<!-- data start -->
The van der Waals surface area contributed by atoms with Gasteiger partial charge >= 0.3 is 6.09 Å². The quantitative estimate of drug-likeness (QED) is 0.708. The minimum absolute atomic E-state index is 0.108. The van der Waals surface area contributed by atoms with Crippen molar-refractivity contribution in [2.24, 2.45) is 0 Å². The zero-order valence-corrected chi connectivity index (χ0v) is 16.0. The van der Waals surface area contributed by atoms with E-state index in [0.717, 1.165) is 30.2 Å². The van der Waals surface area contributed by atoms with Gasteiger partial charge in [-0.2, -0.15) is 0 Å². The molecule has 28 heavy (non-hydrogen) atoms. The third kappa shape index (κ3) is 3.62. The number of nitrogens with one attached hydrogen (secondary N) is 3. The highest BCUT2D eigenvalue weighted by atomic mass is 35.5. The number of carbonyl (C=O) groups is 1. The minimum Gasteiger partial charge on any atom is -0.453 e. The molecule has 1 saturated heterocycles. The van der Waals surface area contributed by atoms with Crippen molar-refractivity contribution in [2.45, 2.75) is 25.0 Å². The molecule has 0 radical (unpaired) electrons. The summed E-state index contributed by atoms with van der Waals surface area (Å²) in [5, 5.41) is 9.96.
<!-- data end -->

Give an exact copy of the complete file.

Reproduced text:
The van der Waals surface area contributed by atoms with Gasteiger partial charge >= 0.3 is 6.09 Å². The quantitative estimate of drug-likeness (QED) is 0.708. The minimum absolute atomic E-state index is 0.108. The van der Waals surface area contributed by atoms with Crippen molar-refractivity contribution in [2.24, 2.45) is 0 Å². The zero-order valence-corrected chi connectivity index (χ0v) is 16.0. The van der Waals surface area contributed by atoms with E-state index in [0.717, 1.165) is 30.2 Å². The van der Waals surface area contributed by atoms with Gasteiger partial charge in [-0.2, -0.15) is 0 Å². The molecule has 28 heavy (non-hydrogen) atoms. The third kappa shape index (κ3) is 3.62. The number of nitrogens with one attached hydrogen (secondary N) is 3. The highest BCUT2D eigenvalue weighted by atomic mass is 35.5. The number of carbonyl (C=O) groups is 1. The minimum Gasteiger partial charge on any atom is -0.453 e. The molecule has 1 saturated heterocycles. The van der Waals surface area contributed by atoms with Crippen molar-refractivity contribution in [2.45, 2.75) is 25.0 Å². The molecule has 0 radical (unpaired) electrons. The summed E-state index contributed by atoms with van der Waals surface area (Å²) in [5, 5.41) is 9.96.